A joint committee consisting of members of the Finance and Economic Affairs committees began to debate on Monday a government proposal for increasing competition in the food industry by implementing the recommendations of the Kedmi Commission. At the beginning of the meeting the committee decided to merge two additional consumer-related bills. One of the bills, submitted by MK Ayelet Shaked, obligates chain stores to publish updated prices of their products on the Internet. The second bill, initiated by MK Nachman Shai, calls for the creation of a database that will include prices of products sold by chain stores.

Finance Minister Yair Lapid told the meeting that ”the important (draft) law to increase competition in the food industry will allow us to reduce food prices. We will not spare any effort to lower the cost of living – all means are legitimate to lower the cost of living.” Lapid noted that the average Israeli household spends NIS 2,250 a month on food (16% of its total expenses).

”If we manage to lower the prices to the OECD average, every household will save NIS 340 a month,” he said, adding that up until eight years ago food prices in Israel were below the OECD average. Lapid mentioned that prices were lowered for a short period of time during the social protest period. He said there were a number of reasons for the sharp rise in food prices, including the collapse of Club Market in 2005 and the sale of Tnuva to 2006 Apax Partners Worldwide in 2008.

According to Lapid, the draft law is meant to deal with the over-concentration of chain stores in certain areas, help small and medium-sized suppliers gain better access to shelf space in chain stores and increase transparency in a way that would allow for more efficient price comparison.

Economic Affairs Committee Chairman MK Avishay Braverman noted that ”the social protest began when one man opened a Facebook group when he was fed up with paying NIS 8 for (a 250-gram container of) cottage cheese. I believe there is a great question mark as to whether the bill will really lead to the reduction of prices.” The chairman said the increase in the price of food hurts the weaker segments of society and the lower middle class more.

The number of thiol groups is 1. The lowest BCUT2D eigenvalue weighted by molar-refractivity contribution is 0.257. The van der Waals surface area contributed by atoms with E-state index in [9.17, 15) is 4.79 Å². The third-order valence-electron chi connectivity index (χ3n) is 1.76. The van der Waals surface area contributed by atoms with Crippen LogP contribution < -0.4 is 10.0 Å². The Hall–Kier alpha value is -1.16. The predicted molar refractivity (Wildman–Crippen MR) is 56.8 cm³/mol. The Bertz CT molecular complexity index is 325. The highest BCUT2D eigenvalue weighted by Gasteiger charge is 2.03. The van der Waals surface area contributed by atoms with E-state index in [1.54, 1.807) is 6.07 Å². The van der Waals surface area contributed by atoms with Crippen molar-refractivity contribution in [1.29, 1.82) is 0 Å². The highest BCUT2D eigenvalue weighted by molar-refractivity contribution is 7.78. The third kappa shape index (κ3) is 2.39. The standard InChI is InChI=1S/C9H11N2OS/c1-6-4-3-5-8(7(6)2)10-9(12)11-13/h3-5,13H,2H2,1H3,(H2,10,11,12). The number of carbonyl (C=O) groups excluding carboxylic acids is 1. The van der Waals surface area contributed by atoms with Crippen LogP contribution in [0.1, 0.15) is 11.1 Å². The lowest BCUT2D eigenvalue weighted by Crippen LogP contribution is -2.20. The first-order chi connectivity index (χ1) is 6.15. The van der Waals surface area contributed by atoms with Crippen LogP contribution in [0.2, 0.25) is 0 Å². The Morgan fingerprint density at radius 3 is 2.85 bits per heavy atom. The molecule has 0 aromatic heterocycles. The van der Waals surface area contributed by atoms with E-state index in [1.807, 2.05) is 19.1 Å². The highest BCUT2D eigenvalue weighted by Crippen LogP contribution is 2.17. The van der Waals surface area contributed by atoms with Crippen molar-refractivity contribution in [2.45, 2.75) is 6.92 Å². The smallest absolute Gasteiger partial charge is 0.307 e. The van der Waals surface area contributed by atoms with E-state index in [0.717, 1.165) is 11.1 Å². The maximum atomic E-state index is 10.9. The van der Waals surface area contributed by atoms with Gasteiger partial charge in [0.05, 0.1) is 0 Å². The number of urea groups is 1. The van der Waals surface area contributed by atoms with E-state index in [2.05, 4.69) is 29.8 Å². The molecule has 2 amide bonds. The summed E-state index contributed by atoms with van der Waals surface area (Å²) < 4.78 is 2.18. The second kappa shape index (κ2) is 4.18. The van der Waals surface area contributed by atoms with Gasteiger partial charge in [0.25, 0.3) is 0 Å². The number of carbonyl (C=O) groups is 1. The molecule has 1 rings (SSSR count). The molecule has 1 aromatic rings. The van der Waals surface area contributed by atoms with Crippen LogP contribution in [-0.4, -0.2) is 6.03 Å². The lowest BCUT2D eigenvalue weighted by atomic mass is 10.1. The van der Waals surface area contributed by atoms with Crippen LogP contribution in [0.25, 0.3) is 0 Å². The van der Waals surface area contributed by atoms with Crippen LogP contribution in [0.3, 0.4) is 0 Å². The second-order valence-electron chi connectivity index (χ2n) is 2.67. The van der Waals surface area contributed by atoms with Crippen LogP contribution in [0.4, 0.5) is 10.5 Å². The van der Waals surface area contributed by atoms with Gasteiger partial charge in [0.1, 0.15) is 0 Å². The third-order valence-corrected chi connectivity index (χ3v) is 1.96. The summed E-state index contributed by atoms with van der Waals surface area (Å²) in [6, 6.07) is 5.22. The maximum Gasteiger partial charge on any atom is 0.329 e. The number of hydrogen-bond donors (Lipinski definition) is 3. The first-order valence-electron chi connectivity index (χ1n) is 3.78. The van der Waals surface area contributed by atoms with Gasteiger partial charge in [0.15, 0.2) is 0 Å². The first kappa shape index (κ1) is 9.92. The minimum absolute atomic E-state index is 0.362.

David Gilo, the director general of the Israeli Antitrust Authority, said he believes the draft law would promote competition in the food industry, adding that prices are lower in areas where there is competition between retailers.

Amir Hayek, the director general of the Manufacturers Association of Israel stated that the food industry does not oppose the draft law, but warned against hurting an industry that employs 63,000 people in 1,500 companies.

MK Ofer Shelah told the meeting that the ultimate goal is to lower the price of food and that the law was just the beginning. He said that beneath the surface there are signs of collapse and that the goal is to reach a solution before the collapse takes place. MK Gila Gamliel, on the other hand, said she doubted the legislation would yield significant results. ”The main problem is being set aside, and instead we are dealing with shelves and branches,” she said. MK Yitzhak Vaknin said prices increased because supervision was lifted. Therefore, he said, supervision over basic food products must be reinstated. MKs Michal Rozin and Yakov Asher also called for increased supervision on food prices.

Eyal Ofer of the ”Israel is Dear to Us” organization told the committee members that a drop in food prices would lead to greater demand, and ”when the demand goes up, you need more workers.”

Chairman Braverman concluded the debate by declaring that the committee plans to advance the bill in such a way that it will have clear goals and real enforcement tools, so that it will lead to an actual drop in food prices. He said the committee will work to have the legislation passed as soon as possible.